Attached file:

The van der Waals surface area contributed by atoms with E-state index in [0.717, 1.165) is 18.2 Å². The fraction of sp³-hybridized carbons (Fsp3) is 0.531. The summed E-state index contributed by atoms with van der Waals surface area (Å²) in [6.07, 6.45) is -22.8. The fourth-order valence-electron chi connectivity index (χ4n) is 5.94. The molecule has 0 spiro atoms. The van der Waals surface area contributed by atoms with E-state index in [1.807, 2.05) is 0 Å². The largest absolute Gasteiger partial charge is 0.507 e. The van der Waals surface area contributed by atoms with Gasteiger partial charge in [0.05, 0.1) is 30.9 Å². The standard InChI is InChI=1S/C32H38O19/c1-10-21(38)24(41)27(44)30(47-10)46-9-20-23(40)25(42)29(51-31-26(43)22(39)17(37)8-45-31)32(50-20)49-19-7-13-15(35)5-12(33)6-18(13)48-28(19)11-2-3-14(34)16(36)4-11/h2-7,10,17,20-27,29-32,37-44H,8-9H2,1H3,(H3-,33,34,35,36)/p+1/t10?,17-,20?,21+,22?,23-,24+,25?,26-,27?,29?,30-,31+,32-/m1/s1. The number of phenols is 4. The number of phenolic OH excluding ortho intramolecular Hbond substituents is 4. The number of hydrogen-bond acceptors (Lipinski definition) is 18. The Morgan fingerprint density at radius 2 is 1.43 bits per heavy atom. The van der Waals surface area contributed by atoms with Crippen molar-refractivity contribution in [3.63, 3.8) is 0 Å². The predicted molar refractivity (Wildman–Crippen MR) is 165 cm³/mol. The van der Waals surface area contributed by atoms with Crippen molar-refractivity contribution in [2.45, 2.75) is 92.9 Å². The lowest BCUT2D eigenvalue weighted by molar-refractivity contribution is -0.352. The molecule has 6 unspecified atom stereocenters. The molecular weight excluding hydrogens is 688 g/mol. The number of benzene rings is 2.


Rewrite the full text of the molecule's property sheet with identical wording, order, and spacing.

The van der Waals surface area contributed by atoms with E-state index in [0.717, 1.165) is 18.2 Å². The fraction of sp³-hybridized carbons (Fsp3) is 0.531. The summed E-state index contributed by atoms with van der Waals surface area (Å²) in [6.07, 6.45) is -22.8. The fourth-order valence-electron chi connectivity index (χ4n) is 5.94. The molecule has 0 spiro atoms. The van der Waals surface area contributed by atoms with E-state index in [1.807, 2.05) is 0 Å². The largest absolute Gasteiger partial charge is 0.507 e. The van der Waals surface area contributed by atoms with Gasteiger partial charge in [0.05, 0.1) is 30.9 Å². The standard InChI is InChI=1S/C32H38O19/c1-10-21(38)24(41)27(44)30(47-10)46-9-20-23(40)25(42)29(51-31-26(43)22(39)17(37)8-45-31)32(50-20)49-19-7-13-15(35)5-12(33)6-18(13)48-28(19)11-2-3-14(34)16(36)4-11/h2-7,10,17,20-27,29-32,37-44H,8-9H2,1H3,(H3-,33,34,35,36)/p+1/t10?,17-,20?,21+,22?,23-,24+,25?,26-,27?,29?,30-,31+,32-/m1/s1. The number of phenols is 4. The number of phenolic OH excluding ortho intramolecular Hbond substituents is 4. The number of hydrogen-bond acceptors (Lipinski definition) is 18. The Morgan fingerprint density at radius 2 is 1.43 bits per heavy atom. The van der Waals surface area contributed by atoms with Crippen molar-refractivity contribution in [3.63, 3.8) is 0 Å². The predicted molar refractivity (Wildman–Crippen MR) is 165 cm³/mol. The van der Waals surface area contributed by atoms with Crippen molar-refractivity contribution in [2.45, 2.75) is 92.9 Å². The lowest BCUT2D eigenvalue weighted by molar-refractivity contribution is -0.352. The molecule has 6 unspecified atom stereocenters. The molecular weight excluding hydrogens is 688 g/mol. The number of benzene rings is 2.